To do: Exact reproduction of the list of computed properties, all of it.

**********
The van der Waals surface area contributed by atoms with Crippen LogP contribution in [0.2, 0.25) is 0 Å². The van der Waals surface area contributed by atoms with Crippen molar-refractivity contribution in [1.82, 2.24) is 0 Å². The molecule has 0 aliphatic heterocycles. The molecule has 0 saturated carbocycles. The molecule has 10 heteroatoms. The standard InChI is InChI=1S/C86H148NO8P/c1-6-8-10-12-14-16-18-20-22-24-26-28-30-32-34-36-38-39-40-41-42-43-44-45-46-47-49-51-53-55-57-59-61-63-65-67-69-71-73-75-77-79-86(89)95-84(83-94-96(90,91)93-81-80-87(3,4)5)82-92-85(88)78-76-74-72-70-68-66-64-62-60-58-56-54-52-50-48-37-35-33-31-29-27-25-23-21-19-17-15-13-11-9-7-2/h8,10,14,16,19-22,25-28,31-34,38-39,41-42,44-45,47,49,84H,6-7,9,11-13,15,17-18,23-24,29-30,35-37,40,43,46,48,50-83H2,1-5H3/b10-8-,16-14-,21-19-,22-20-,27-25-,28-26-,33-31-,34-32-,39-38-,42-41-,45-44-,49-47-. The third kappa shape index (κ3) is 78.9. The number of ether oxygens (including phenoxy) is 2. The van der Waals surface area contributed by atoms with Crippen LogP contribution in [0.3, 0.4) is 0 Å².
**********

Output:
The van der Waals surface area contributed by atoms with Crippen LogP contribution in [0.2, 0.25) is 0 Å². The van der Waals surface area contributed by atoms with Crippen molar-refractivity contribution in [1.82, 2.24) is 0 Å². The molecule has 0 aliphatic heterocycles. The molecule has 0 saturated carbocycles. The molecule has 10 heteroatoms. The standard InChI is InChI=1S/C86H148NO8P/c1-6-8-10-12-14-16-18-20-22-24-26-28-30-32-34-36-38-39-40-41-42-43-44-45-46-47-49-51-53-55-57-59-61-63-65-67-69-71-73-75-77-79-86(89)95-84(83-94-96(90,91)93-81-80-87(3,4)5)82-92-85(88)78-76-74-72-70-68-66-64-62-60-58-56-54-52-50-48-37-35-33-31-29-27-25-23-21-19-17-15-13-11-9-7-2/h8,10,14,16,19-22,25-28,31-34,38-39,41-42,44-45,47,49,84H,6-7,9,11-13,15,17-18,23-24,29-30,35-37,40,43,46,48,50-83H2,1-5H3/b10-8-,16-14-,21-19-,22-20-,27-25-,28-26-,33-31-,34-32-,39-38-,42-41-,45-44-,49-47-. The third kappa shape index (κ3) is 78.9. The number of ether oxygens (including phenoxy) is 2. The van der Waals surface area contributed by atoms with Crippen LogP contribution in [0.3, 0.4) is 0 Å².